Accordingly, we present a method for constructing a Hull-White model under the real-world measure. The chief benefit of this is that the real-world Hull-White model is simple to compute; Section 8.6 summarizes the numerical procedures necessary to construct the real-world model. Further, some numerical examples will be presented in Chapter 10.

##### Abstract

This section of the book develops the theory of simulation in the LMRW. Although the theory for this is developed similarly to that for the Gaussian HJM model, the results here are somewhat more complicated than those. In particular, the drift term in the LMRW has an additional feature that makes it different from that in the Gaussian model. Moreover, the methods for reducing dimensionality and constructing the drift term for use in simulation are different from those for the Gaussian model. Readers are recommended to review the corresponding results in Chapter 6 to more deeply understand the properties of the LMRW.

Most of the arguments in this chapter are based on Yasuoka (2013a); Section 9.2 is newly written to describe maximum likelihood estimation for the market price of risk.

Some numerical examples will be shown in Chapter 10, using the same historical data as in the example for the Gaussian HJM model.

##### Abstract

This chapter presents numerical examples of real-world modeling using actual market data. First, we show examples within the Gaussian HJM model, working with the Japanese LIBOR swap market data. We calculate the market price of risk from the data, referring to the interpretation of the market price of risk given in Chapter 6. After that, we show numerical examples in the LMRW in parallel to the above. Since the simulation model in the LMRW is more complicated than that of the Gaussian HJM model, we consider four different cases in the LMRW to clearly illustrate the properties of the real-world model. In these, Sections 10.1 and 10.2 present detailed examinations of the examples given in Yasuoka (2015) and Yasuoka (2012, 2013a), respectively.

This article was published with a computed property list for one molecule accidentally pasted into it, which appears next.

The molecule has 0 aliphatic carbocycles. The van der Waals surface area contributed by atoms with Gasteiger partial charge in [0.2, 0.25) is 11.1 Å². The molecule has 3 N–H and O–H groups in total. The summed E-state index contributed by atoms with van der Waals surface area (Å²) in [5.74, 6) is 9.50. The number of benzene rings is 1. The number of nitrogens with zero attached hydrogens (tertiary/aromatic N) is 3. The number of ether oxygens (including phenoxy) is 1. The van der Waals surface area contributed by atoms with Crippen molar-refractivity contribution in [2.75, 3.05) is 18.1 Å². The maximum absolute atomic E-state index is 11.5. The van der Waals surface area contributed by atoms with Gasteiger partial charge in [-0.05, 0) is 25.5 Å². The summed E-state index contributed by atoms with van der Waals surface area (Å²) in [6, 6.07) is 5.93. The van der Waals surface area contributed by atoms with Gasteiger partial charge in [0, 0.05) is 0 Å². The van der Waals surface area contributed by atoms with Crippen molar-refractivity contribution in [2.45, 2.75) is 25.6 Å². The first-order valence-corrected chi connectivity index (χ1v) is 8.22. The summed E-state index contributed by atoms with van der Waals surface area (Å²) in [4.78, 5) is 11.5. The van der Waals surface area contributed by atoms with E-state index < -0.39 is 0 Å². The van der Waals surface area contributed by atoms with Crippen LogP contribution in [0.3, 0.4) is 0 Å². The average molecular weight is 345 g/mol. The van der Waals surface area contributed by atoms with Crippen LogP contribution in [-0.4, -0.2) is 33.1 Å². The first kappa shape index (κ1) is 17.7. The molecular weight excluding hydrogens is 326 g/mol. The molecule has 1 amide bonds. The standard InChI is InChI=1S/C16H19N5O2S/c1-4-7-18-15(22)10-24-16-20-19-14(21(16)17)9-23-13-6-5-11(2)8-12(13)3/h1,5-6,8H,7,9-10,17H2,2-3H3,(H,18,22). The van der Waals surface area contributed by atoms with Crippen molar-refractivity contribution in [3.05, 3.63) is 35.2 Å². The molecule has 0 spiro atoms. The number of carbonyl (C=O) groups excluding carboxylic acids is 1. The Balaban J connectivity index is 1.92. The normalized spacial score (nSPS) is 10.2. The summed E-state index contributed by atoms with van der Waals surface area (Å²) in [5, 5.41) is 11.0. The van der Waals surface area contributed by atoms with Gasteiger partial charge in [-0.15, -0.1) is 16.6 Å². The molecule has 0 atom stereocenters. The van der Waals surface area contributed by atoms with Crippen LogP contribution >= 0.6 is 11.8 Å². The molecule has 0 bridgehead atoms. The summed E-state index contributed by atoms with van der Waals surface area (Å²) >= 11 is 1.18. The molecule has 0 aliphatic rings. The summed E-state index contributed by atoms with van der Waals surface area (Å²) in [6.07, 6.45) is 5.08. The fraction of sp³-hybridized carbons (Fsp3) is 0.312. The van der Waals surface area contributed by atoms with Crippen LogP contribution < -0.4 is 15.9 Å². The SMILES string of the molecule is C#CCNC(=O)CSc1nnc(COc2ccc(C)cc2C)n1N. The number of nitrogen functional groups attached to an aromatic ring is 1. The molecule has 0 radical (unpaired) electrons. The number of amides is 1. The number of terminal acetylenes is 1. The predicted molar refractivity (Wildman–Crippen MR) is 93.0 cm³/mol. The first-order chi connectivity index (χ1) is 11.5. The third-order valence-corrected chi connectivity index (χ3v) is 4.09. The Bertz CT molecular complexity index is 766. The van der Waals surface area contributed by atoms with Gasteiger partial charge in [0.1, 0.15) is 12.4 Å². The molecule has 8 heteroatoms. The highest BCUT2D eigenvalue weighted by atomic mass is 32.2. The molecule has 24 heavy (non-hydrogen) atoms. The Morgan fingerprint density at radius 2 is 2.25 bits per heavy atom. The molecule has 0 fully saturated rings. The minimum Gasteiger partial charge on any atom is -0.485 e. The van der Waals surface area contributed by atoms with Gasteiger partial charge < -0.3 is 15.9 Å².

Additionally, we present an actual example that admits a positive market price of risk. For this, we employ the Hull-White model, working with data on U.S. Treasury yields. Finally, working with long-period observations of U.S. Treasury yields, we calculate the market prices of risk in the Hull-White model. With this, we verify that long-period observation tends to cause a negative market price of risk. These examples, in Sections 10.3 and 10.4, are original to this book.

## Introduction

Interest Rate Modeling for Risk Management introduces a theoretical framework - the ‘real-world’ model - that allows us to estimate the market price of interest rate risk based on practical and real life situations. The model can be briefly summarized as a process of estimating the market prices of risk through discretization of forward rates with a ‘space-state setup’ whilst considering historical data trends. The book starts with a brief explanation of interest rate stochastic analysis fundamentals before delving into standard models such as Heath-Jarrow-Morton, Hull-White and LIBOR models. The real-world model is then explained in subsequent chapters while applying different frameworks. Additionally, the book also explains some properties of the real-world model, along with the negative price tendency of the market price for risk and a positive market price for risk (with an example of this actually occurring). Readers will also find a handy appendix with proofs to complement the numerical methods explained in the book. This book is intended as a primer for practitioners in financial institutions involved in interest rate risk management. It also presents a new perspective for researchers and graduates in econometrics and finance on the study of interest rate models.

## Indexed In

Book Citation Index, Social Sciences & Humanities.